A recent High Court case has emphasised the importance for investors to pay particular attention to confidentiality clauses in shareholders’ agreements, to ensure that they are drafted in such a way as to allow an institutional investor to instruct advisers on an exit and in doing so disclose confidential information to a prospective buyer. The case also gives guidance on the interpretation of directors’ duties (in particular, the duty to avoid conflicts of interest).
Richmond Pharmacology Limited was owned by its founder shareholders and an investor, Chester Overseas Ltd, and a shareholders’ agreement (“Agreement”) was entered into between the parties. The other defendants in the case were representatives of Chester who were appointed to Richmond’s board of directors.
Chester wanted to sell its shares in Richmond and instructed a corporate finance adviser to facilitate the sale and, in doing so, disclosed confidential information to the adviser to assist with the sale process. The adviser approached a number of potential purchasers, some of whom were given the confidential information about Richmond by the adviser after having signed a non-disclosure agreement with Chester.
The Agreement contained a provision requiring the parties to “treat as strictly confidential” all commercially sensitive information relating to Richmond. Disclosure to a “professional adviser” was permitted where the adviser agreed to keep the information confidential. However, there was no provision permitting onward disclosure by the adviser to anyone, including to potential buyers.
Richmond brought a claim against:
- Chester for breach of the Agreement and breach of confidence at common law; and
- against the investor directors (being representatives of Chester) for breach of their statutory duties as directors to promote the success of Richmond (section 172 Companies Act 2006), to exercise reasonable care, skill and diligence (section 174 CA 2006) and to avoid conflicts of interest (section 175 CA 2006).
- Confidentiality Clause
The Court held that the ordinary meaning of an obligation to treat information as strictly confidential is that it may not be disclosed to anyone else. The confidentiality clause, as drafted, did not permit disclosure of confidential information relating to Richmond to prospective purchasers despite non-disclosure agreements being in place. Chester had therefore breached the Agreement.
- Directors’ duties
- To promote the success of the company
The Court found that the investor directors had acted in good faith and had not breached this duty. The Court also noted that they were entitled to take into account the interests of Chester (as their appointing investor), provided their decisions were in, what they genuinely considered to be, the best interests of Richmond.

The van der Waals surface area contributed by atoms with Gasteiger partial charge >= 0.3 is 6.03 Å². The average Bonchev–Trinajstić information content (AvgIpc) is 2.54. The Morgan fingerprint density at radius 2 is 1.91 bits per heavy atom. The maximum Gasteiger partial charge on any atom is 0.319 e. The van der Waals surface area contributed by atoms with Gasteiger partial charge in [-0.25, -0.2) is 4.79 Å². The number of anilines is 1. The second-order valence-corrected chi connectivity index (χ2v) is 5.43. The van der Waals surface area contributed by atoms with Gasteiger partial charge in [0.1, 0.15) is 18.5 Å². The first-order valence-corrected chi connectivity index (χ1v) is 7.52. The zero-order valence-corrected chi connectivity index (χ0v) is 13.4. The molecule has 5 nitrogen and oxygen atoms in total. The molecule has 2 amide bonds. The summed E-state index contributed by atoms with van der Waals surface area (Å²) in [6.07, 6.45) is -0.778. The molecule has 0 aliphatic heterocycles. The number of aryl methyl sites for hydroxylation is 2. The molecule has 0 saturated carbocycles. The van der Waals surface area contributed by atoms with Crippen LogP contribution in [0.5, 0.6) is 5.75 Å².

- To exercise reasonable care, skill and diligence
No breach of this duty was found. Although the investor directors were mistaken in thinking the disclosure was permitted, it was held that it was not an unreasonable conclusion for them to reach based on the knowledge they believed Richmond and the founders had of the ongoing sale process (various emails and board meeting minutes were produced to the Court to illustrate Richmond’s awareness).
- To avoid conflicts of interest Interestingly (and helpfully when appointing
investor directors) the Court found that by entering into the Agreement, the founders had authorised the investor directors to act in a dual capacity as both directors of Richmond and representatives of Chester, despite the fact that this produced the potential for a conflict of interest. Therefore, the entering into of the Agreement constituted authority of the board, so long as Chester complied with its obligations under the Agreement. And this is where their issue lay – the Court found that the investor directors did breach this duty (to avoid conflicts of interest) as their disclosure of the information to potential purchasers was not a conflict authorised by the directors because it involved a breach of the Agreement. It is not a defence that the director acted in good faith or reasonably as the test applied in respect of this duty is an objective one.
The question of loss
The Court found that although Chester and the investor directors did breach their duties to Richmond, those breaches did not cause it any loss. Richmond tried to argue that a later downturn was due to the disclosures but the Court held that a competitor could not have made any gain from them or that Richmond would have suffered due to them. As a result, the Court awarded nominal damages of just £1 against Chester for breach of contract, and dismissed the claims against the investor directors.
Points to take away
- Incorporate a specific carve-out from confidentiality restrictions (by expressly allowing onward disclosure) if a shareholder wishes (or may wish at a future date) to sell its interest.
- Although the court held that there was deemed authorisation of a conflict of interest by virtue of signing the shareholders’ agreement it remains prudent to formally gain express authorisation in the articles from the board for potential conflicts of interest.